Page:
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Posts Tagged ‘George W. Bush’

Perfume, Pikes, and Parsing

June 15, 2012 | by

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Staff Picks: Social Networks, David Foster Wallace

November 5, 2010 | by

Zadie Smith takes aim at The Social Network, writing, “It’s clear that this is a movie about 2.0 people made by 1.0 people.” It’s an assessment that echoes what Lawrence Lessig wrote for The New Republic a few weeks back: “But the most frustrating bit of The Social Network is ... its failure to even mention the real magic behind the Facebook story. In interviews given after making the film, Sorkin boasts about his ignorance of the Internet. That ignorance shows.” Agreed, but the truth is—you still gotta see it. In the same way everyone joins the real Facebook to complain about it, everyone sees the film in order to join the discussion. —Thessaly La Force

The weather’s turned; time to make a cup of tea and settle down with something melancholy. Jonathan Franzen’s elegy for David Foster Wallace, read at the New York memorial following his suicide two years ago, is a good place to start. Franzen’s heartache as he describes his friend’s ultimately doomed efforts to climb out of a hole of “infinite sadness” is palpable. Follow it up with “The Boy,” a previously unpublished DFW short story that recently appeared on the Internet. Sure, it’s depressing to remember that Wallace will never write anything new, but one can’t help but be grateful for the work he did leave us. —Miranda Popkey

Too much of what I read these days is distraction: an irritating flurry of sexist commentary on the DKE “no means yes” incident at Yale, and a dispiriting analysis of Bush’s attempt at image rehabilitation: “He seems to think that baffled surprise, on the part of a President, is somehow exculpatory. (It is not.)” So it was nice to curl up with something timeless and humanizing this week—Howards End, by E. M. Forster. Here are the Schlegel sisters at the end of the book: “The present flowed by them like a stream. The tree rustled. It had made music before they were born, and would continue after their deaths, but its song was of the moment. The moment had passed … Life passed. The tree rustled again.” Thanks, Mr. Forster. —Kate Waldman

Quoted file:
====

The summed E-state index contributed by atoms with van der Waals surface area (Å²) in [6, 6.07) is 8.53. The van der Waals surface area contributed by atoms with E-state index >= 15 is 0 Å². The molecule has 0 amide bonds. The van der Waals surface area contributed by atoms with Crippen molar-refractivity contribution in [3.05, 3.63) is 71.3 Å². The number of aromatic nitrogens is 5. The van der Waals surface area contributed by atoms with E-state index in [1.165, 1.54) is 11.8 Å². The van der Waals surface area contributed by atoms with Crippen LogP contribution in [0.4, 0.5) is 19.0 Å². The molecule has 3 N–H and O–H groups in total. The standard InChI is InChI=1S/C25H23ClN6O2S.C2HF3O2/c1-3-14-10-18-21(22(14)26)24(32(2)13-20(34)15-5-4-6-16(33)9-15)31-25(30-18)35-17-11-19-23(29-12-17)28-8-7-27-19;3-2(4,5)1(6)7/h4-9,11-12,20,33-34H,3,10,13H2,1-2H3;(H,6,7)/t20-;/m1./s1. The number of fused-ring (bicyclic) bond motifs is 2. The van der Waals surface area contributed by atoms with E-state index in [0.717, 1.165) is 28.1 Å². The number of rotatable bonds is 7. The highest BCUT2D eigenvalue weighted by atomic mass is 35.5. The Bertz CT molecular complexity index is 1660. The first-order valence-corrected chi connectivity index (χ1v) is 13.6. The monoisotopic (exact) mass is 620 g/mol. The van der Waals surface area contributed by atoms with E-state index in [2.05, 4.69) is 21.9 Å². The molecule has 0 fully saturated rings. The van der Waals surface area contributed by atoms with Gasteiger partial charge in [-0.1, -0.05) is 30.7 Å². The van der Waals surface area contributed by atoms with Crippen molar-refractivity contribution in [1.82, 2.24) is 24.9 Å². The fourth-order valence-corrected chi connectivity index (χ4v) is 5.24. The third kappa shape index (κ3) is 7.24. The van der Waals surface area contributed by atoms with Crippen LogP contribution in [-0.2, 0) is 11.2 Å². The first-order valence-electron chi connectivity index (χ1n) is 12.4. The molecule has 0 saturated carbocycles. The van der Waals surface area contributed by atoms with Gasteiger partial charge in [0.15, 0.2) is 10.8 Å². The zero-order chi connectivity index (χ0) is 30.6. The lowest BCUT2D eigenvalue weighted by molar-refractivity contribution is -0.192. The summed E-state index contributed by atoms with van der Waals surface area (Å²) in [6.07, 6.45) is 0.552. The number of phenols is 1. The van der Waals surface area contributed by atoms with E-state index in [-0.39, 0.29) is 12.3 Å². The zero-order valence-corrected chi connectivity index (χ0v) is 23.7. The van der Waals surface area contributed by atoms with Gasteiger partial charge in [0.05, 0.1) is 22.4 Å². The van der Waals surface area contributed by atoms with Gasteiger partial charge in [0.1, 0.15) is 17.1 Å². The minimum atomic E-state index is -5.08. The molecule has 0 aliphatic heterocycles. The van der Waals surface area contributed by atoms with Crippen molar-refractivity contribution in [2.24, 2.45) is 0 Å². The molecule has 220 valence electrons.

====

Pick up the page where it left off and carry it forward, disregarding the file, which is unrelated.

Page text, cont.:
For some good eighteenth-century gossip, read Doctor Augustin Cabanes’s Cabinet secret de l’histoire. It's not an easy book to find: You have to look for copies in carts along the Seine or in antiquarian shops, but they are fun to collect. Apparently, some aristocrats tried to pay Marie-Antoinette’s doctor, Seiffert, to start a rumor that the Queen could not conceive because of de Lamballe’s “moral influence.” De Lamballe was Marie-Antoinette’s attending lady and the envy of all the other ladies of the court. Which is probably why de Lamballe was the first woman to be guillotined during the Revolution, her flesh impaled upon a spike and paraded all over Paris. —Alexandra Zukerman

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Of Gods and Men

October 30, 2010 | by

Photograph by Ronald Martinez.

Dear Louisa,

I hope you’ve been enjoying yourself so far.

I have a serious question to ask you; in fact, I have a serious piece of begging to do. May I please switch teams, just for game 4? It’s not the Texas collapse that leads me to this embarrassing volte face. It’s not Cliff Lee’s implosion that I mind—although we have to discuss that—or the fact that Josh Hamilton and Michael Young are hitting a buck twenty-five each, or even that Matt Cain looks like he’s wearing a clown wig under his cap in honor of Halloween. These are all things I can deal with. No, the problem is that the George Bushes, pere et fils (just to be elitist about it) are scheduled to throw out the first pitch in game 4. I had been willing to overlook the issue of previous ownership, but this is too much. I would like the Rangers to win tomorrow, lose game 4 and then have Cliff come back and win game 5 with me a fan all over again. What do you think, is this possible?

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